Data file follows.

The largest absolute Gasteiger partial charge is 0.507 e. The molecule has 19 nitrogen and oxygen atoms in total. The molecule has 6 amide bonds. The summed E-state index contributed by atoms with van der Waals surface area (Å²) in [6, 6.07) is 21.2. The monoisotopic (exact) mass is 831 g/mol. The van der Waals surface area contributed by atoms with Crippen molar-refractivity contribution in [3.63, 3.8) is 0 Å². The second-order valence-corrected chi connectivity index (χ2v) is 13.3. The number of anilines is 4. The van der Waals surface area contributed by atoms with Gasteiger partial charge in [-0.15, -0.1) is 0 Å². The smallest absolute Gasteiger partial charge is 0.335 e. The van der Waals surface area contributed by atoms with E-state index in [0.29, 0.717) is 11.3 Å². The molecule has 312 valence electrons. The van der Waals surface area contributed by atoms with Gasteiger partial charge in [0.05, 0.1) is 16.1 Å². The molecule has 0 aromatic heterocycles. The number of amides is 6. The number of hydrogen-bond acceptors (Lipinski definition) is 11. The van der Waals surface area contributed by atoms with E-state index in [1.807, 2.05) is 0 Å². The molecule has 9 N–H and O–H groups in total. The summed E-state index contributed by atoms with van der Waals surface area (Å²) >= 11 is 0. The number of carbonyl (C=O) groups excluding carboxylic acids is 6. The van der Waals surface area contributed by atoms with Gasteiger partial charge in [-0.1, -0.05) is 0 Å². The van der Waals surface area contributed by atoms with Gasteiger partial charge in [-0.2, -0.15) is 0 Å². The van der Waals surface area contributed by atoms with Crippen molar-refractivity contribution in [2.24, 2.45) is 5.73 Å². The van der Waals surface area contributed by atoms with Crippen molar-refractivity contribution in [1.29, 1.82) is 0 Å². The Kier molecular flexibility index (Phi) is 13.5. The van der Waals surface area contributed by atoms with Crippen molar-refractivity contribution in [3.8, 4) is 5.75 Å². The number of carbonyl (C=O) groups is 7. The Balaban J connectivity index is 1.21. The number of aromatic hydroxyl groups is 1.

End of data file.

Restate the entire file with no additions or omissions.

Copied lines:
The largest absolute Gasteiger partial charge is 0.507 e. The molecule has 19 nitrogen and oxygen atoms in total. The molecule has 6 amide bonds. The summed E-state index contributed by atoms with van der Waals surface area (Å²) in [6, 6.07) is 21.2. The monoisotopic (exact) mass is 831 g/mol. The van der Waals surface area contributed by atoms with Crippen molar-refractivity contribution in [3.63, 3.8) is 0 Å². The second-order valence-corrected chi connectivity index (χ2v) is 13.3. The number of anilines is 4. The van der Waals surface area contributed by atoms with Gasteiger partial charge in [-0.15, -0.1) is 0 Å². The smallest absolute Gasteiger partial charge is 0.335 e. The van der Waals surface area contributed by atoms with E-state index in [0.29, 0.717) is 11.3 Å². The molecule has 312 valence electrons. The van der Waals surface area contributed by atoms with Gasteiger partial charge in [0.05, 0.1) is 16.1 Å². The molecule has 0 aromatic heterocycles. The number of amides is 6. The number of hydrogen-bond acceptors (Lipinski definition) is 11. The van der Waals surface area contributed by atoms with E-state index in [1.807, 2.05) is 0 Å². The molecule has 9 N–H and O–H groups in total. The summed E-state index contributed by atoms with van der Waals surface area (Å²) >= 11 is 0. The number of carbonyl (C=O) groups excluding carboxylic acids is 6. The van der Waals surface area contributed by atoms with Gasteiger partial charge in [-0.1, -0.05) is 0 Å². The van der Waals surface area contributed by atoms with Gasteiger partial charge in [-0.2, -0.15) is 0 Å². The van der Waals surface area contributed by atoms with Crippen molar-refractivity contribution in [2.24, 2.45) is 5.73 Å². The van der Waals surface area contributed by atoms with Crippen molar-refractivity contribution in [1.29, 1.82) is 0 Å². The Kier molecular flexibility index (Phi) is 13.5. The van der Waals surface area contributed by atoms with Crippen molar-refractivity contribution in [3.8, 4) is 5.75 Å². The number of carbonyl (C=O) groups is 7. The Balaban J connectivity index is 1.21. The number of aromatic hydroxyl groups is 1.